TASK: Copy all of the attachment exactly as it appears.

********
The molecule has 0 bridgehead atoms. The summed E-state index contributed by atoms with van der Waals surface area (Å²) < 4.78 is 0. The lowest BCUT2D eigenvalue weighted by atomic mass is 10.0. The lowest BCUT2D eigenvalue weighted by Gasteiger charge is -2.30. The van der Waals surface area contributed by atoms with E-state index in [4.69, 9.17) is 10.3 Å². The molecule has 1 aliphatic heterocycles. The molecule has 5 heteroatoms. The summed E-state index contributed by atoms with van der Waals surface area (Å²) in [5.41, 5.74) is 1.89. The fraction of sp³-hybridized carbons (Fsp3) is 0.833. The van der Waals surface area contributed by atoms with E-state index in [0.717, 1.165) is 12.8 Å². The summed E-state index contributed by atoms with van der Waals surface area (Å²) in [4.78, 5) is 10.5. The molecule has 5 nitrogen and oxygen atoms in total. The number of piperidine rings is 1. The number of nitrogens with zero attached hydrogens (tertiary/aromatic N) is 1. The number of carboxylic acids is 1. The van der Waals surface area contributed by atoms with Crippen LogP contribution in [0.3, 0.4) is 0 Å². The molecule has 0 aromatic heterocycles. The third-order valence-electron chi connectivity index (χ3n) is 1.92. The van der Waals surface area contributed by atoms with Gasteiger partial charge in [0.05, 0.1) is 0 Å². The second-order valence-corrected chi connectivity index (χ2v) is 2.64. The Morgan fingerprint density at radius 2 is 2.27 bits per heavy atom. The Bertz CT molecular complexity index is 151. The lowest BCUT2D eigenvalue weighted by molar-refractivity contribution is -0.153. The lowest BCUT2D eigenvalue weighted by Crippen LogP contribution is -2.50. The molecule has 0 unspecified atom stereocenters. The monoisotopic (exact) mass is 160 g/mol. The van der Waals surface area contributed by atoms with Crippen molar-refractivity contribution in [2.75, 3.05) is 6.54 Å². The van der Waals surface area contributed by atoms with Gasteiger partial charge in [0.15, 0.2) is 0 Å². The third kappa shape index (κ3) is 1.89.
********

The molecule has 0 bridgehead atoms. The summed E-state index contributed by atoms with van der Waals surface area (Å²) < 4.78 is 0. The lowest BCUT2D eigenvalue weighted by atomic mass is 10.0. The lowest BCUT2D eigenvalue weighted by Gasteiger charge is -2.30. The van der Waals surface area contributed by atoms with E-state index in [4.69, 9.17) is 10.3 Å². The molecule has 1 aliphatic heterocycles. The molecule has 5 heteroatoms. The summed E-state index contributed by atoms with van der Waals surface area (Å²) in [5.41, 5.74) is 1.89. The fraction of sp³-hybridized carbons (Fsp3) is 0.833. The van der Waals surface area contributed by atoms with E-state index in [0.717, 1.165) is 12.8 Å². The summed E-state index contributed by atoms with van der Waals surface area (Å²) in [4.78, 5) is 10.5. The molecule has 5 nitrogen and oxygen atoms in total. The number of piperidine rings is 1. The number of nitrogens with zero attached hydrogens (tertiary/aromatic N) is 1. The number of carboxylic acids is 1. The van der Waals surface area contributed by atoms with Crippen LogP contribution in [0.3, 0.4) is 0 Å². The molecule has 0 aromatic heterocycles. The third-order valence-electron chi connectivity index (χ3n) is 1.92. The van der Waals surface area contributed by atoms with Gasteiger partial charge in [0.05, 0.1) is 0 Å². The second-order valence-corrected chi connectivity index (χ2v) is 2.64. The Morgan fingerprint density at radius 2 is 2.27 bits per heavy atom. The Bertz CT molecular complexity index is 151. The lowest BCUT2D eigenvalue weighted by molar-refractivity contribution is -0.153. The lowest BCUT2D eigenvalue weighted by Crippen LogP contribution is -2.50. The molecule has 0 unspecified atom stereocenters. The monoisotopic (exact) mass is 160 g/mol. The van der Waals surface area contributed by atoms with Crippen molar-refractivity contribution in [2.75, 3.05) is 6.54 Å². The van der Waals surface area contributed by atoms with Gasteiger partial charge in [0.15, 0.2) is 0 Å². The third kappa shape index (κ3) is 1.89.